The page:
This was originally a kitchen that served the Tudor Houseplace, but the layout you see here is down to Sir Richard Arkwright.

The ground floor of the Parsonage House was divided into five partitioned tenements, each with a stair to a bedroom on the first floor.

New cast iron windows were inserted into some of the rooms, and a sixth dwelling was built onto the southeast corner of the parlour.

There was no running water in any of the houses, which had to be fetched presumably from a well or pump. They probably had to go down into the town to collect their water.

The tenements continued to be occupied by various families through to the mid 20thC, but several of the tenements had become unfit for habitation.

Two however were still occupied: The Pitts lived in what is now the Victorian Kitchen, and the Harrisons lived in what was the extension built by Sir John Gell. The Pitts family had lived in the cottage since 1890: Firstly, William Pitt and Mary Pitt lived here until 1932 after which their daughter Fanny Pitt lived here until 1966. William Pitt worked as a night soil-man for Bakewell.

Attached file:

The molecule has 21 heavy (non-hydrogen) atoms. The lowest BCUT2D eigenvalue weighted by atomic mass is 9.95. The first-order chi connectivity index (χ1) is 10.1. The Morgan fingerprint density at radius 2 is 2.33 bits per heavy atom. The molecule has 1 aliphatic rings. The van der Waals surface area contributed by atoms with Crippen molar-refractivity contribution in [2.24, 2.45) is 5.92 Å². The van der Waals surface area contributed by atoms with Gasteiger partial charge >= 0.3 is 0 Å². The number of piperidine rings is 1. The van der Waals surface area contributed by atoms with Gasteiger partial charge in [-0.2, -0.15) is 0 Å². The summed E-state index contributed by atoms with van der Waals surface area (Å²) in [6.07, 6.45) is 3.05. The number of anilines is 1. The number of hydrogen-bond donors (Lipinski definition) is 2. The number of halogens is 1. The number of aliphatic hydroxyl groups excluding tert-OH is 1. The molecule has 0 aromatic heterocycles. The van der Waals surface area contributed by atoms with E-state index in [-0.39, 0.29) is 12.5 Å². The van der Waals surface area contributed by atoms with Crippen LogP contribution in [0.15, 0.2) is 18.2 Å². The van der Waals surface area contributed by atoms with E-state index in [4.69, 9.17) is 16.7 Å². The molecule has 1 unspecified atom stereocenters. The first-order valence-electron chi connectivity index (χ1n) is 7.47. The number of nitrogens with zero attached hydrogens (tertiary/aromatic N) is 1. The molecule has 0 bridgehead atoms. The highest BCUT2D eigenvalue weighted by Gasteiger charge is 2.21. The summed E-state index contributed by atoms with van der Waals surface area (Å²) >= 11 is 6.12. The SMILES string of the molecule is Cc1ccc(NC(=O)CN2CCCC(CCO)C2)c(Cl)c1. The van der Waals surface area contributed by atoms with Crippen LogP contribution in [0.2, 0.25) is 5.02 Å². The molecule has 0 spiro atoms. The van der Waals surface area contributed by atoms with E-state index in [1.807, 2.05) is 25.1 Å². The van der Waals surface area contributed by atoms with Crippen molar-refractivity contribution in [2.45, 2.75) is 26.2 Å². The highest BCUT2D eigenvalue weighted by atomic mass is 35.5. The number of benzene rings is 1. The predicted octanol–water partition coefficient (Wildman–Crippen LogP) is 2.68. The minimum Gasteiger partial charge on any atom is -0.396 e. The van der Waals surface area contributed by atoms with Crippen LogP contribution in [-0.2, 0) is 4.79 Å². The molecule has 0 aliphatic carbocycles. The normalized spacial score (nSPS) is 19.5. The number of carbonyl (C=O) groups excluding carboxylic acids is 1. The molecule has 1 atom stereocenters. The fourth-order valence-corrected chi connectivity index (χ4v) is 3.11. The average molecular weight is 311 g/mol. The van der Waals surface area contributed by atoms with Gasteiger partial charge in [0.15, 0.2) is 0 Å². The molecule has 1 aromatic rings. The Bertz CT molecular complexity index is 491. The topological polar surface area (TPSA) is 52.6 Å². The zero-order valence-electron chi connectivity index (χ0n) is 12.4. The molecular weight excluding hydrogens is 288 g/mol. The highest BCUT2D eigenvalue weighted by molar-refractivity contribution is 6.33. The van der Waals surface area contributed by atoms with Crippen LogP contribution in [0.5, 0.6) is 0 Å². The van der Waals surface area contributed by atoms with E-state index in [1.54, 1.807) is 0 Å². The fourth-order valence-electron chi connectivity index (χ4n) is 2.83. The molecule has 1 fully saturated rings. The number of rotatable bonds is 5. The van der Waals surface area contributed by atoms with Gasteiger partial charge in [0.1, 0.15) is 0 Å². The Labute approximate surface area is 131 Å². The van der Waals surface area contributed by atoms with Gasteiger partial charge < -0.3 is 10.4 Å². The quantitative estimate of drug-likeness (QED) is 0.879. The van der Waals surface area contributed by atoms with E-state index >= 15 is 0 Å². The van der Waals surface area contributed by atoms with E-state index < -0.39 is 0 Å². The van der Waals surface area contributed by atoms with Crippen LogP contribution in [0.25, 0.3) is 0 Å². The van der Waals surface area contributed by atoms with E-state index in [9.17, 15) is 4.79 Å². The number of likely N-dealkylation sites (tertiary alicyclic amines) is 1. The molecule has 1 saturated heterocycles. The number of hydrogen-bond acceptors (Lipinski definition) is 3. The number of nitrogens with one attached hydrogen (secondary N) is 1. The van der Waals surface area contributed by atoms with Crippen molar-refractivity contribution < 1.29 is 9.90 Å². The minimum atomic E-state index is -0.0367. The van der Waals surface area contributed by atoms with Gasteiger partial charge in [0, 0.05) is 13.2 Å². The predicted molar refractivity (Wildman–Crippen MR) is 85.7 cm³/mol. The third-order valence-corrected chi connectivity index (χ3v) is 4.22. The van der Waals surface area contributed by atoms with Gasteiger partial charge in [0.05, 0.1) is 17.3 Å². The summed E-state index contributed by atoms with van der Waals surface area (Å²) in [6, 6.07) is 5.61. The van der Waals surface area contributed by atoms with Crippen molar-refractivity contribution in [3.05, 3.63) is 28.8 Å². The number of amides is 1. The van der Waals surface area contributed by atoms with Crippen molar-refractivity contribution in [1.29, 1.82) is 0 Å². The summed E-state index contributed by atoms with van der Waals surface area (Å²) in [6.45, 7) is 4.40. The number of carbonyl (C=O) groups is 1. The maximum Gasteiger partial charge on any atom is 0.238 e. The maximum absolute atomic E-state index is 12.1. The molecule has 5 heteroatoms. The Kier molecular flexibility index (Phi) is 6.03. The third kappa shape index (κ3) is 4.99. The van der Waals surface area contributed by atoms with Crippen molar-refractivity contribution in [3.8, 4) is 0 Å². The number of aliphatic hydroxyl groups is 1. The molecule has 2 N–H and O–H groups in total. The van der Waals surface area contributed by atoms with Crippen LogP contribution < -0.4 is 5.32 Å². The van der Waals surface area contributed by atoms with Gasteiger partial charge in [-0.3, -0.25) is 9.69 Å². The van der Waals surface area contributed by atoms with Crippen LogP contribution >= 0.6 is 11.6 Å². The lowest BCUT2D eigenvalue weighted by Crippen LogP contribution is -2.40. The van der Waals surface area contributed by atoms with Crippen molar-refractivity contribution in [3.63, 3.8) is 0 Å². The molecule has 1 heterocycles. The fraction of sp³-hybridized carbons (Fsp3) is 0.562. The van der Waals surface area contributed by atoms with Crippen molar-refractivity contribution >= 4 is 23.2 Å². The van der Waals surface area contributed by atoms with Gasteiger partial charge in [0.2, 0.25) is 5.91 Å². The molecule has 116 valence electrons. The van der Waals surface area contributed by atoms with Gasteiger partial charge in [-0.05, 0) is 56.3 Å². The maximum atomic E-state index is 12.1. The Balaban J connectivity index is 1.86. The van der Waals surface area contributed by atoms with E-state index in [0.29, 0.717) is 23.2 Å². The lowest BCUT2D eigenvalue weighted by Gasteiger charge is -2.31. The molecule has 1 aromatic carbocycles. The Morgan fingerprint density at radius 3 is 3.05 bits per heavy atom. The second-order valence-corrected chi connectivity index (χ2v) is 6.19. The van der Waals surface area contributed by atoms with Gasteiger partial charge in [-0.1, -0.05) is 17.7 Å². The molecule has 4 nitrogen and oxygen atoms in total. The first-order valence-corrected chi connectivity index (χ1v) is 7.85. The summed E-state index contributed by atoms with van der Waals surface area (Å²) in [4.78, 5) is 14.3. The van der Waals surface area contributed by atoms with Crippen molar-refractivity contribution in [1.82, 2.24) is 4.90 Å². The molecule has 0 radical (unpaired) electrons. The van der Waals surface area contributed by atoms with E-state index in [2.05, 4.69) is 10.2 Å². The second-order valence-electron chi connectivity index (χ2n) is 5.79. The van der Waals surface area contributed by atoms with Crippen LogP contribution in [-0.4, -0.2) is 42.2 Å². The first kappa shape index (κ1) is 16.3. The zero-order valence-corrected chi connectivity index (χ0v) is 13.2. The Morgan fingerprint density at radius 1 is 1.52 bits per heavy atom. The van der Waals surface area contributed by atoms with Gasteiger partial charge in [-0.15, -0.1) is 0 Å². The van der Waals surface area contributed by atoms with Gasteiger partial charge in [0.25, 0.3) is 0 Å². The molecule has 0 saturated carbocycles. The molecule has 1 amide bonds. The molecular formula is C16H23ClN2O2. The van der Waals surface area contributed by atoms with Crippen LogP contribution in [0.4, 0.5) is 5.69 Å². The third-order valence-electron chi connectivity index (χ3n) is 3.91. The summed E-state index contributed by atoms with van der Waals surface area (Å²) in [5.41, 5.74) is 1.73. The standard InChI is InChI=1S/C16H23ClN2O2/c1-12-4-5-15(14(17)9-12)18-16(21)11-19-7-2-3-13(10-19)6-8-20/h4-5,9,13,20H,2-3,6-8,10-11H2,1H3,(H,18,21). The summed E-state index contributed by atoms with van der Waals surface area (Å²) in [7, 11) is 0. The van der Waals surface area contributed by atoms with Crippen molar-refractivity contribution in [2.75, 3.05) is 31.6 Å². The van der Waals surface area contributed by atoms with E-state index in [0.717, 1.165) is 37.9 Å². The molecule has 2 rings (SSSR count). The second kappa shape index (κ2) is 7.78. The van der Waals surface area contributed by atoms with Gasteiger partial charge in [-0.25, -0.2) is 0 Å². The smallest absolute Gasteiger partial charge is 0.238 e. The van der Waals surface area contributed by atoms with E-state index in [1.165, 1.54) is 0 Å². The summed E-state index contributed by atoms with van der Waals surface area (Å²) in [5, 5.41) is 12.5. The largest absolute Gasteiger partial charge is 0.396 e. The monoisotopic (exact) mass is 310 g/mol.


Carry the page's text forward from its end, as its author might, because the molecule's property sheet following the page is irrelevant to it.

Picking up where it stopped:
In the 360° photograph, look for the kitchen range which had an oven to the left and a water tank on the right.

In the corner is a reconstructed copper - used to heat up the water for washing clothes and people!

William and Mary Pitt.